One of the issues I have with the new trend in plus-sized models in magazines is that almost all of the images are ones of these models dressed skimpy. Even the images that you pulled for this post include bras, fishnets, more bras, a corset and the absence of pants. This is not to say that women of any size can’t chose to express their sexuality/femininity however they choose, but why can’t these models also be shown in cute jeans and a t shirt, or a pretty dress? Why do I have to celebrate being plus sized by being in my underwear?

  8. Natalie B. 01/25/2010 at 2:49 pm #

    Katie, I totally agree! That’s a whole ‘nother issue that I’ll be addressing on Wednesday. Keen observation!

  9. Kaleah 01/25/2010 at 2:52 pm #

    Hello ModCloth! I am new to your website and just want to quickly say that I love everything about you guys! Seriously, KU-DOS! That being said, have just recently lost over 30lbs, going from a sz 16 to a sz 10, I am 5’9, so I have been classified as average now.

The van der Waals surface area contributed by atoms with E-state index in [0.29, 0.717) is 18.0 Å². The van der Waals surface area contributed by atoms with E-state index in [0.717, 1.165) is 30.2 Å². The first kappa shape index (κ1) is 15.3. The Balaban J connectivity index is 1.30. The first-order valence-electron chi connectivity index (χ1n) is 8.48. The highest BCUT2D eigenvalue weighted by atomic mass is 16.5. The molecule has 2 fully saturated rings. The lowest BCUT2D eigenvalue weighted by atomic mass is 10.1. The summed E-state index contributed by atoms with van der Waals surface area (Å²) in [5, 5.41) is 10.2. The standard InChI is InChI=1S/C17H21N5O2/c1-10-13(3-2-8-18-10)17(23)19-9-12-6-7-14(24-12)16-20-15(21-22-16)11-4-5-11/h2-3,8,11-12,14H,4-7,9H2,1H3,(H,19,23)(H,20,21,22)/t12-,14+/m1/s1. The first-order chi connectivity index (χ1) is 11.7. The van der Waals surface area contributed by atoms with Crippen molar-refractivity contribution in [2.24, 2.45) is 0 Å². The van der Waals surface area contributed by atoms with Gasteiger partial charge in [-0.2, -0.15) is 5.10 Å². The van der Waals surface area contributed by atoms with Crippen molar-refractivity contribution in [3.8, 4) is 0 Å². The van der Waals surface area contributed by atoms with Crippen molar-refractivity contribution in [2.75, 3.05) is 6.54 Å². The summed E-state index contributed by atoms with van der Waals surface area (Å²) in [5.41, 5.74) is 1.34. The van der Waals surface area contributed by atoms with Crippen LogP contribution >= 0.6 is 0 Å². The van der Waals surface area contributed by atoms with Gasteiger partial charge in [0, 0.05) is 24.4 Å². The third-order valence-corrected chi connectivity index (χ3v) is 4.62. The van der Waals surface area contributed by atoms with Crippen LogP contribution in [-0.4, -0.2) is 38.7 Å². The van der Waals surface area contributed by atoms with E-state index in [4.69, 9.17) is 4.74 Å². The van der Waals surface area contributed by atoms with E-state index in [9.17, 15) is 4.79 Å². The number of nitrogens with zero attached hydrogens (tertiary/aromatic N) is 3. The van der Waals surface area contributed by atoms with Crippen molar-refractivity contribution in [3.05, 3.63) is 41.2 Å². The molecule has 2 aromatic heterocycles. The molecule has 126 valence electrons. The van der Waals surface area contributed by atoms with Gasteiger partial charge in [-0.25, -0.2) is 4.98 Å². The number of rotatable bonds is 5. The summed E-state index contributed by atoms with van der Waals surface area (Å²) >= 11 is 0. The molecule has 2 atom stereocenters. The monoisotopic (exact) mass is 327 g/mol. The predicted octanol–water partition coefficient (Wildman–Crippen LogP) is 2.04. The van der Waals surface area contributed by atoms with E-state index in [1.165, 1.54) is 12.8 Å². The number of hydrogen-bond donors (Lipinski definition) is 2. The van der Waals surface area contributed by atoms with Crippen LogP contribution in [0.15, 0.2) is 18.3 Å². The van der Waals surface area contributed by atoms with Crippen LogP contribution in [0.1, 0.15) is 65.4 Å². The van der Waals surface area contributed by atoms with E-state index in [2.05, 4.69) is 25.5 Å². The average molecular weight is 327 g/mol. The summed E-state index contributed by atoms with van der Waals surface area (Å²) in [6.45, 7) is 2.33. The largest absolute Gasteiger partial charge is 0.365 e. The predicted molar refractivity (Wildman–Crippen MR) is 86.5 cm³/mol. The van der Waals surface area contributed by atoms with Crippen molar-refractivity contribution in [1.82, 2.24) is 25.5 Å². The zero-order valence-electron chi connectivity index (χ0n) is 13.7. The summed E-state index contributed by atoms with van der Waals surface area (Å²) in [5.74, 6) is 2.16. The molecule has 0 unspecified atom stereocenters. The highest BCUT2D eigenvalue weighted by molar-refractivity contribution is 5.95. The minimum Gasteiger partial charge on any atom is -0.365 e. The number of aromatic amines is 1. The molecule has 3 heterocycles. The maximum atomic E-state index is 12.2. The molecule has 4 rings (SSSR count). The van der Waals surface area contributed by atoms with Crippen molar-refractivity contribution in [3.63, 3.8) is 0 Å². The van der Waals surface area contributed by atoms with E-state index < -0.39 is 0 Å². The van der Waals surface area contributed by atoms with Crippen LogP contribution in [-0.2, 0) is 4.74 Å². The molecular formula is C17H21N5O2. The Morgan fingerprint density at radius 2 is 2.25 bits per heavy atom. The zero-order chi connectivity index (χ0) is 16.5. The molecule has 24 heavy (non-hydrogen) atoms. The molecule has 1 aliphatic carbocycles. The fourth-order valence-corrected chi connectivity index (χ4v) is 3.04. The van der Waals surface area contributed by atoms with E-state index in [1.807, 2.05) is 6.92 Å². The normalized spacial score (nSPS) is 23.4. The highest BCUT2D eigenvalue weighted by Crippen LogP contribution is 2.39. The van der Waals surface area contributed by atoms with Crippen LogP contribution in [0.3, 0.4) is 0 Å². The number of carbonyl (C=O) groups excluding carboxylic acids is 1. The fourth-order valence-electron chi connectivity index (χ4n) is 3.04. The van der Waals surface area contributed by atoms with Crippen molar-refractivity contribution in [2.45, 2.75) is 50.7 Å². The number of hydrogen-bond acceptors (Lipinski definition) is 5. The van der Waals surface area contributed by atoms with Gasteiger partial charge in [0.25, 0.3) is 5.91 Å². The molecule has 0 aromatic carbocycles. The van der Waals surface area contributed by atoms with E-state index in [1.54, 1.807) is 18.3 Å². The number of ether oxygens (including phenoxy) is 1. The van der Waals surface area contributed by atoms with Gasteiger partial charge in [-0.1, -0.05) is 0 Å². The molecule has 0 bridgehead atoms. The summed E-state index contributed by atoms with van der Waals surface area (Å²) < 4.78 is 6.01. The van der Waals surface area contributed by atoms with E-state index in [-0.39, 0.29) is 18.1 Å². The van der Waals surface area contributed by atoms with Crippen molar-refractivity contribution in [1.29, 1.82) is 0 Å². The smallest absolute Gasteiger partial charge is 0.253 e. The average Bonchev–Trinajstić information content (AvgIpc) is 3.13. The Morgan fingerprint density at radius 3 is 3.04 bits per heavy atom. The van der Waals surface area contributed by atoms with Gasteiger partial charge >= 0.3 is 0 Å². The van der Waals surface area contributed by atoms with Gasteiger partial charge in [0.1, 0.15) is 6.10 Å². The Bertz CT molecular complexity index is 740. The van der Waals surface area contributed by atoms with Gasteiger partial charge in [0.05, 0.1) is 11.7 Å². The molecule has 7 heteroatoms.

For a while I was on this extreme body image “high” feeling amazing in anything I put on. Unfortunately,now as time has passed, I only feel pressured to be thinner, to lose more. To go for that sz 7 or 5.
    My point is that I was able to feel good about myself at this size only when it was new for me, now that I am out of the “honeymoon” phase, I see all the magazines and tv influences showcasing these super thin girls.
    I can’t wait for the day that women wont feel the nagging pull to be super small and be proud to sport a little meat on our bones. When I saw this article I instantly felt a glimmer of hope. Thank you for the confidence boost ModCloth, it is greatly appreciated.

  10. S. 01/25/2010 at 2:52 pm #